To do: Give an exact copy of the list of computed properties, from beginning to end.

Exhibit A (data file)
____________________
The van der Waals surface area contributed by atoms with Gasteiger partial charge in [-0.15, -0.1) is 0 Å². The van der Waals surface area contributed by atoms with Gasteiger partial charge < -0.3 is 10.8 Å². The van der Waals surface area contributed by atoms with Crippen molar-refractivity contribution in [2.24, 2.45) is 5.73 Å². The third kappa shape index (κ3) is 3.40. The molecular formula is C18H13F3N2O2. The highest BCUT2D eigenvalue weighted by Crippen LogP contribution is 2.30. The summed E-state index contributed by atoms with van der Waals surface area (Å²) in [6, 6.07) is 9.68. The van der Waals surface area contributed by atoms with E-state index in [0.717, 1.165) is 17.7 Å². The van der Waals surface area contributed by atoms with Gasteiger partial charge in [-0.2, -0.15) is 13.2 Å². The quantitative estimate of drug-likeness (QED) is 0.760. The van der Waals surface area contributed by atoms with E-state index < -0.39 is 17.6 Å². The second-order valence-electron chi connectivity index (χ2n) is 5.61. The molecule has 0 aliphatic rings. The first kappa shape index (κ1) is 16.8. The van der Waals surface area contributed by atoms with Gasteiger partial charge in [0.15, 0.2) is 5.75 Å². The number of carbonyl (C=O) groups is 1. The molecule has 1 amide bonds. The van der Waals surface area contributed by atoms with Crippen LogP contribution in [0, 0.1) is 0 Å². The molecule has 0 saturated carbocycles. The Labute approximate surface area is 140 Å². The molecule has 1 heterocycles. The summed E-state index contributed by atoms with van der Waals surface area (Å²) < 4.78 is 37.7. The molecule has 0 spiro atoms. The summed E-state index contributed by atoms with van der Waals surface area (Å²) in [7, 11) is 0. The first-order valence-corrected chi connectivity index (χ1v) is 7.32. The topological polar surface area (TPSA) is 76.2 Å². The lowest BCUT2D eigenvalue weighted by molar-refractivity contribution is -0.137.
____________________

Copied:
The van der Waals surface area contributed by atoms with Gasteiger partial charge in [-0.15, -0.1) is 0 Å². The van der Waals surface area contributed by atoms with Gasteiger partial charge < -0.3 is 10.8 Å². The van der Waals surface area contributed by atoms with Crippen molar-refractivity contribution in [2.24, 2.45) is 5.73 Å². The third kappa shape index (κ3) is 3.40. The molecular formula is C18H13F3N2O2. The highest BCUT2D eigenvalue weighted by Crippen LogP contribution is 2.30. The summed E-state index contributed by atoms with van der Waals surface area (Å²) in [6, 6.07) is 9.68. The van der Waals surface area contributed by atoms with E-state index in [0.717, 1.165) is 17.7 Å². The van der Waals surface area contributed by atoms with Gasteiger partial charge in [-0.2, -0.15) is 13.2 Å². The quantitative estimate of drug-likeness (QED) is 0.760. The van der Waals surface area contributed by atoms with E-state index < -0.39 is 17.6 Å². The second-order valence-electron chi connectivity index (χ2n) is 5.61. The molecule has 0 aliphatic rings. The first kappa shape index (κ1) is 16.8. The van der Waals surface area contributed by atoms with Gasteiger partial charge in [0.15, 0.2) is 5.75 Å². The number of carbonyl (C=O) groups is 1. The molecule has 1 amide bonds. The van der Waals surface area contributed by atoms with Crippen LogP contribution in [0, 0.1) is 0 Å². The molecule has 0 saturated carbocycles. The Labute approximate surface area is 140 Å². The molecule has 1 heterocycles. The summed E-state index contributed by atoms with van der Waals surface area (Å²) < 4.78 is 37.7. The molecule has 0 spiro atoms. The summed E-state index contributed by atoms with van der Waals surface area (Å²) in [7, 11) is 0. The first-order valence-corrected chi connectivity index (χ1v) is 7.32. The topological polar surface area (TPSA) is 76.2 Å². The lowest BCUT2D eigenvalue weighted by molar-refractivity contribution is -0.137.